With all the observations from ornamental plants, Mendel contemplated on the best choice for his study to be scaled to a larger experiment. Many factors, taking into consideration all the lessons he learned from past experiments, led him to choose the common garden peas.
Of all flowering plants in his monastery, why did he choose to study the common garden peas? The shape of the flowers of the Leguminosae family was something special for Mendel. With its enclosed shape, the flowers are easily protected from foreign pollen. Mendel knew how hard it can be to exclude other external factors when cross-pollinating flowers with different traits. Again, he learned his lessons well from the Sedum flowers.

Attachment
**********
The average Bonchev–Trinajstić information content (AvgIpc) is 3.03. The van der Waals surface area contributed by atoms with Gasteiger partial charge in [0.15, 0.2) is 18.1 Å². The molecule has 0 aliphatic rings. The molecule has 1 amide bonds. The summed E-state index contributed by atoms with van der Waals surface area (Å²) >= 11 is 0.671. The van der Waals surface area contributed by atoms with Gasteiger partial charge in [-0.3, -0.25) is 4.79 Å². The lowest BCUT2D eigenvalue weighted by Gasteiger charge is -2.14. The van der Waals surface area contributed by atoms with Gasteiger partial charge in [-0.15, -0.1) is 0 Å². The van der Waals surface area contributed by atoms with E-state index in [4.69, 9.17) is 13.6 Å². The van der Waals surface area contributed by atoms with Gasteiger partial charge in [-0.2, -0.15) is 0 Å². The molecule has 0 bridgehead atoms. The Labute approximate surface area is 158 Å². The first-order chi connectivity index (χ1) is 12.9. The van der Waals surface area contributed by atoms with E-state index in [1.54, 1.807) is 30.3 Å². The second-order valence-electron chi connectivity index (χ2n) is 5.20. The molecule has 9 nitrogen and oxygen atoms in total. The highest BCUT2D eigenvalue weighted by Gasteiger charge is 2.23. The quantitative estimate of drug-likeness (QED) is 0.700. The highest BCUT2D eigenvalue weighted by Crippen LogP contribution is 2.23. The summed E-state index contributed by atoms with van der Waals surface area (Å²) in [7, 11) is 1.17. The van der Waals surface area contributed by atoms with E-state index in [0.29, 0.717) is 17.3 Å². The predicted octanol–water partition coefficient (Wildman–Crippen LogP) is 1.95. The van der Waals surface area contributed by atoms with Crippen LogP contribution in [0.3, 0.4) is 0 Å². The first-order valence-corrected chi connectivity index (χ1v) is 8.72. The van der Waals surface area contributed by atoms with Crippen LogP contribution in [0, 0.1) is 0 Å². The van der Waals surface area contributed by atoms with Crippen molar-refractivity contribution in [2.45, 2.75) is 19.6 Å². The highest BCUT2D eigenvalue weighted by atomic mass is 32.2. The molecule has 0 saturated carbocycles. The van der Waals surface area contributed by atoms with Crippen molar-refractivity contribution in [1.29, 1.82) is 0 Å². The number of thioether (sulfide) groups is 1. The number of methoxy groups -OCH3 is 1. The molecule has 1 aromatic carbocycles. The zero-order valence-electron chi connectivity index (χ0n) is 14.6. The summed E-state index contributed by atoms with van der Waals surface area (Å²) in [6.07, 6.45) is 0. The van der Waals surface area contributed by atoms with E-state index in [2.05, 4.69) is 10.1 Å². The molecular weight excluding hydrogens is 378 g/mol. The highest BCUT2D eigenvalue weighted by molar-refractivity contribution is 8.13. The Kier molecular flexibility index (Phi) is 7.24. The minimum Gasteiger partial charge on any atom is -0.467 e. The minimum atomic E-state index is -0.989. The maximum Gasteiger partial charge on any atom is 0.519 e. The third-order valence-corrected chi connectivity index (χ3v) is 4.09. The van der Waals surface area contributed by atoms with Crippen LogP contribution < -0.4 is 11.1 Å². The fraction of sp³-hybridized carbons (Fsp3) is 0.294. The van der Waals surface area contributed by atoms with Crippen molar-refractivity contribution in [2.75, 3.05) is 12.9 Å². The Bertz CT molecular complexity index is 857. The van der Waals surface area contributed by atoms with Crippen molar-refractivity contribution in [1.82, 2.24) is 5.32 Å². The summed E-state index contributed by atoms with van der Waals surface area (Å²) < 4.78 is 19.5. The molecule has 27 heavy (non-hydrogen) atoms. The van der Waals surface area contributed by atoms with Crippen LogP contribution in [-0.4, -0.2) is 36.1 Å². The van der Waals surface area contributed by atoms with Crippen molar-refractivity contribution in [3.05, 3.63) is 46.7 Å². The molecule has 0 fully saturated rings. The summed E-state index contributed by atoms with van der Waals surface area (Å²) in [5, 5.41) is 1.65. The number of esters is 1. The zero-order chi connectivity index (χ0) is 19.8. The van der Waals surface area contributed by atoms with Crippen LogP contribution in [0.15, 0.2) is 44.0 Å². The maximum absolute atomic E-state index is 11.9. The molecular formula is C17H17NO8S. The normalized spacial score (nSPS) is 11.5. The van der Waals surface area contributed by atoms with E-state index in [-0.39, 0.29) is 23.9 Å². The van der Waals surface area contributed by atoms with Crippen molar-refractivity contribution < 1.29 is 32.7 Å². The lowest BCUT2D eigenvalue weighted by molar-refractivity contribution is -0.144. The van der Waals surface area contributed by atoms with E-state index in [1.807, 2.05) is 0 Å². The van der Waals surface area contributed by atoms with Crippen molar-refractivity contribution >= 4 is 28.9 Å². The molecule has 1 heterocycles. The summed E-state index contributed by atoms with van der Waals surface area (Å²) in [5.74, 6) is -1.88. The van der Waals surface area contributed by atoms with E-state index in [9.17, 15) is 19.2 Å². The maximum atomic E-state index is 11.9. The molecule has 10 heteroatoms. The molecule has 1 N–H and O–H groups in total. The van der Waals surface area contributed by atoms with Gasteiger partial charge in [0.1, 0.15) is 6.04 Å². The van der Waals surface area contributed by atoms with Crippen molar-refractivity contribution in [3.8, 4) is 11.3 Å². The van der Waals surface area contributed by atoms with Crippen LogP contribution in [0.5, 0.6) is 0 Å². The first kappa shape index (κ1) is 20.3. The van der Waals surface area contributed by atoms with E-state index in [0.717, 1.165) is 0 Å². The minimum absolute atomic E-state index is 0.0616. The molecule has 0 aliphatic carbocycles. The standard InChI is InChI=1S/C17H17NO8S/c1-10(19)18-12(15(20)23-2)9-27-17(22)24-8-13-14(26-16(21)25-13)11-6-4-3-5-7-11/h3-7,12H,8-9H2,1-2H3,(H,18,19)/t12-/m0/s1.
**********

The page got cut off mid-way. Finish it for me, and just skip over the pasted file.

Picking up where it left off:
From the many plants from this family, he finally chose the common garden pea or Pisum sativum with its ideal characteristics for his experiment. It was also practical to conduct the experiments because the pea plants can be cheaply cultivated in large numbers in a relatively small space and can quickly produce offspring. Furthermore, its reproduction can be well manipulated due to its flower’s special structure.
In ending, the success of the concept of genetics was not based on pure luck. It was a product of years of hard work and thorough observations. The preliminary studies of the Mendelian genetics of Sedum plants, together with other ornamental plants, might not be as popular as the experiment with the peas but these led the way to Gregor Mendel’s more important works.